Official government guidance for tenant fees ban released

by Property 118

10:27 AM, 2nd April 2019
About A year ago

Official government guidance for tenant fees ban released

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Official government guidance for tenant fees ban released

The Ministry of Housing, Communities & Local Government have released their official guidance notes for landlords, letting agents and local authority enforcement officers explaining how the Tenant Fees Act 2019 affects what is now allowed to be charged from the 1st of June.

Click here to view the full guidance document.

You cannot evict a tenant using the section 21 eviction procedure until you have repaid any unlawfully charged fees or returned an unlawfully retained holding deposit. All other rules around the application of the section 21 evictions procedure will continue to apply.

This guidance applies to England only.

“What fees can I ask a tenant to pay?

You cannot require a tenant (or anyone acting on their behalf or guaranteeing their rent) to make certain payments in connection with a tenancy. You cannot require them to enter a contract with a third party or make a loan in connection with a tenancy.

The only payments you can charge in connection with a tenancy are:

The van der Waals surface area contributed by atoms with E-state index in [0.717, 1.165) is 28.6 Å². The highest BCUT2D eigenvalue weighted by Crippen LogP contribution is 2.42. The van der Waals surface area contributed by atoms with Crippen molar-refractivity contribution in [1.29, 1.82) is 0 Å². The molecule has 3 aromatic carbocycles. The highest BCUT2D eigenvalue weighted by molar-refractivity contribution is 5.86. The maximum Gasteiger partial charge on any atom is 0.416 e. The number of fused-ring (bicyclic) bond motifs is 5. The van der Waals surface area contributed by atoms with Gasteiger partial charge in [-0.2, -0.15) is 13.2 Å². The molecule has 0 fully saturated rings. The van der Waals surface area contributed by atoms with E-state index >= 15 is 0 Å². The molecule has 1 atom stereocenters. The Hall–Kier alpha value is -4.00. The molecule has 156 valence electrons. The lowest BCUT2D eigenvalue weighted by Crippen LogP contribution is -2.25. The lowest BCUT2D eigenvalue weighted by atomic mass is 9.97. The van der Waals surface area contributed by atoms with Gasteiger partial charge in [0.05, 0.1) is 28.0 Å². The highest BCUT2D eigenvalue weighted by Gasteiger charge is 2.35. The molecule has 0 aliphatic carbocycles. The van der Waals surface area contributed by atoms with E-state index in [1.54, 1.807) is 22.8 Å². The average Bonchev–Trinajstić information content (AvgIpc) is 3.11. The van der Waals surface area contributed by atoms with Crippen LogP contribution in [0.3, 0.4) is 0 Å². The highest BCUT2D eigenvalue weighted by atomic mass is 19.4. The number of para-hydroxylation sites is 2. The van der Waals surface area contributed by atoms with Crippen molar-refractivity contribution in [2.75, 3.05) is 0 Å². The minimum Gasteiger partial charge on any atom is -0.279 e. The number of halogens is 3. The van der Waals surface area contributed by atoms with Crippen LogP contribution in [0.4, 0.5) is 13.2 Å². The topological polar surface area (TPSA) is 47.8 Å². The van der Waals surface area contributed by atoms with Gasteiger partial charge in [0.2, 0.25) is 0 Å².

• The rent
  • A refundable tenancy deposit capped at no more than five weeks’ rent where the annual rent is less than £50,000, or six weeks’ rent where the total annual rent is £50,000 or above
  • A refundable holding deposit (to reserve a property) capped at no more than one week’s rent
  • Payments to change the tenancy when requested by the tenant, capped at £50, or reasonable costs incurred if higher
  • Payments associated with early termination of the tenancy, when requested by the tenant
  • Payments in respect of utilities, communication services, TV licence and council tax; and
  • A default fee for late payment of rent and replacement of a lost key/security device, where required under a tenancy agreement

If the fee you are charging is not on this list, it is a prohibited payment and you should not charge it. A prohibited payment is a payment outlawed under the ban.

What does this mean for existing tenancy agreements?

If a tenancy agreement was entered before 1 June 2019, you can continue to require a tenant to pay fees written into that agreement (e.g. check-out or renewal fees) until 31 May 2020.

After 1 June 2020, the term requiring that payment will no longer be binding. Should you, in error, ask a tenant to make such a payment, you should return the payment immediately and must return this within 28 days. If you do not return the payment within 28 days, you will be treated for the purposes of the Act as having required the tenant to make a prohibited payment (a payment that is outlawed under the ban).

You do not need to return any amount of tenancy deposit that is over the cap for tenancy agreements that were entered into before the Tenant Fees Act came into force.”

 



Comments

Possession Friend

0:40 AM, 25th May 2019
About 11 months ago

Reply to the comment left by Ross Tulloch at 24/05/2019 - 17:50
Late payment of Rent, AFTER 14 days of payment being in Arrears, is 3% above BoE

angalfaria

13:19 PM, 26th May 2019
About 11 months ago

Reply to the comment left by Ross Tulloch at 02/04/2019 - 10:51
After six months, you can change the contract and charge £200. It should be legal.

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